By Lucy Wang
I came to Shanghai to do research for my senior thesis on the role of art museums in Shanghai’s art world from an economic and political lens. Two weeks ago, I took a detour and went to visit my grandfather who lives in Hebei, a Chinese province that borders Beijing. He lives in a “small town” of two million people, along with both sides of my extended family. The infrastructure, sanitation, and activities to date are incomparably behind Shanghai’s, but nonetheless, there are many hidden gems, one of which is my grandpa.
He’s the town hero, a revered veteran and talented self-taught ambidextrous calligrapher. The town newspaper often does stories on his life as well as his calligraphy. My grandfather’s experiences encompass a great deal of modern Chinese history. He was born before China became the People’s Republic of China. He joined the army at 16, became an officer at 16, and led a group of 150 men to fight in the Second Sino-Japanese War as a general when he was 19. After defeating the Japanese, he stood at Tiananmen Square with Mao Zedong at the founding of the People’s Republic of China in 1949. He then fought in the Korean War (on the Chinese and North Korean side) as a general as well. He was jailed during the Cultural Revolution for treachery for the government. The treachery was that he pointed out the people were starving and the government perhaps might try to do more to help them. After spending a couple of years in prison, he was then sent to the countryside to feed pigs as a part of a re-education program. Eventually, in his 40s, he was pardoned and reinstated as a general and continues to receive a decent government pension to this day.
As tears streamed down my face at the recounting of his experiences during the Cultural Revolution and beyond, I began to understand the loneliness that he must hold in his heart. There’s so much I still don’t know about him. For starters, I don’t even know his name because he’s 87 years old and you never call an older person by their name, but only by your relationship to them. So he’s always just been grandpa (laoye) to me and dad to relatives in my parents’ generation. So I’ve never heard anyone call him by name. And if I don’t know his name and I’m his granddaughter, how much more of his life is hidden, lost, and forgotten?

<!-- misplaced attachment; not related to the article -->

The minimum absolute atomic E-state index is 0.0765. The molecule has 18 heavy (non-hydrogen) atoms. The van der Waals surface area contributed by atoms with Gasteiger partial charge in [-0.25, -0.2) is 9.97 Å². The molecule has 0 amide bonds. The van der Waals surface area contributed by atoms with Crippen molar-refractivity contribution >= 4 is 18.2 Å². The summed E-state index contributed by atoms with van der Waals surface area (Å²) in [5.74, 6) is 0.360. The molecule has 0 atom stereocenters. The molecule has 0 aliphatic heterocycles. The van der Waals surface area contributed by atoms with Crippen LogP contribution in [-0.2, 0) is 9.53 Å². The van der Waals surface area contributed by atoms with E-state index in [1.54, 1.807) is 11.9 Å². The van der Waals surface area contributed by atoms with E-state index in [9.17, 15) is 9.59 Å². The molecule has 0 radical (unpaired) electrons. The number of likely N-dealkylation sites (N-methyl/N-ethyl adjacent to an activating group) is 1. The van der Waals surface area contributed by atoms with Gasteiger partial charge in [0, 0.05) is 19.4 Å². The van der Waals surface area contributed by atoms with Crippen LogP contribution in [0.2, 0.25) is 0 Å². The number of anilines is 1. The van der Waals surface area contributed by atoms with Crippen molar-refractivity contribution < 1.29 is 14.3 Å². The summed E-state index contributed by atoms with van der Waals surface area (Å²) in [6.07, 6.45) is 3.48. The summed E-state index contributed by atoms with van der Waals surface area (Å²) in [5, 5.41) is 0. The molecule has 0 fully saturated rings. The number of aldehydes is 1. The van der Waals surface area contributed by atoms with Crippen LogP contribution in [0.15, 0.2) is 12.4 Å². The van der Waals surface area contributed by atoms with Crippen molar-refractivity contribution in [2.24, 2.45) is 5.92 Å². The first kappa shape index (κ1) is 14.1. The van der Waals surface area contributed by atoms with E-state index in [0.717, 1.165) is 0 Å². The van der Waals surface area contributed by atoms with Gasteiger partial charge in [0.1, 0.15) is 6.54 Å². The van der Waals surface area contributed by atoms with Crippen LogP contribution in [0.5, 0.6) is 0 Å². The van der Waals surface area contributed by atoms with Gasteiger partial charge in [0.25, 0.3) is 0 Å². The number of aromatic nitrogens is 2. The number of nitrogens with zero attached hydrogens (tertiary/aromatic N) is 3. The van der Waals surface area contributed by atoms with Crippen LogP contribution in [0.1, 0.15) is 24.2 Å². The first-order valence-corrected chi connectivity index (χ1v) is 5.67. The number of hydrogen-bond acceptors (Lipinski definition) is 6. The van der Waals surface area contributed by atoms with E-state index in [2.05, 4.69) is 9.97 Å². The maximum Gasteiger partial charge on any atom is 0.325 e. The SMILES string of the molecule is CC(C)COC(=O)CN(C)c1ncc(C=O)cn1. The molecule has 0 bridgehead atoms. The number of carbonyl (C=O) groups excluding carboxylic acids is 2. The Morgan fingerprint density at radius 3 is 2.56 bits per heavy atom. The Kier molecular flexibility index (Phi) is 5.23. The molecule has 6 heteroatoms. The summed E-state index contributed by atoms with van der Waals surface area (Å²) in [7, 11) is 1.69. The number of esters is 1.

But even more than that, I think about the loneliness in the things my grandpa has experiences. He had never known his parents—they died young because they were poor and couldn’t afford medicine after becoming ill. His older brother raised him, but all of his siblings have since passed away. All of his fellow soldiers were either persecuted or killed during the Cultural Revolution or have since passed away as well. The China of today—the China of maglev trains and internet shopping and children who will never learn about the full extent of the Cultural Revolution, for whom poverty and famine and war are but an abstract idea—was unimaginable for him when he sat in his prison cell for five years unable to take care of his children or his wife.
But my grandfather is not angry, at least not anymore. I suppose one cannot contain so much anger and live until the age of 87. He, however, remains deeply cynical and suspicious of the government. When I asked him what he thinks of the Chinese Communist Party, his response was a simple three words that revealed for just a second the depth of pain and betrayal that he experienced at their hands. He admits that his life turned out better than most. He survived. He has a pension. He has eight healthy grandchildren, one of whom is at Yale University. His daily life consists of reading the paper, taking two walks, and receiving visits from his family.
Nonetheless, I didn’t know how to process his history, which I suppose is my history. It was outside of my paradigm of the world, which hardly involved China at all as I have spent nearly all of my life in the US. I frantically scribble all I hear about my grandfather in my journal, I try to show him that I care, that his history is important, that he is important to me, but I can’t help but be confronted with the ephemeral nature of his stories and legacy. I can’t really understand any of his life on an emotional level. And if I have children in the future, their ties to China will be ever more tenuous than mine. And my grandfather will just be a myth for them, something that happened before their time, distilled into history lessons of a country that is not theirs. And that, I suppose, is the immigrant’s sacrifice.
Lucy Wang is a rising senior in Morse majoring in Ethics, Politics and Economics. Contact her at email@example.com.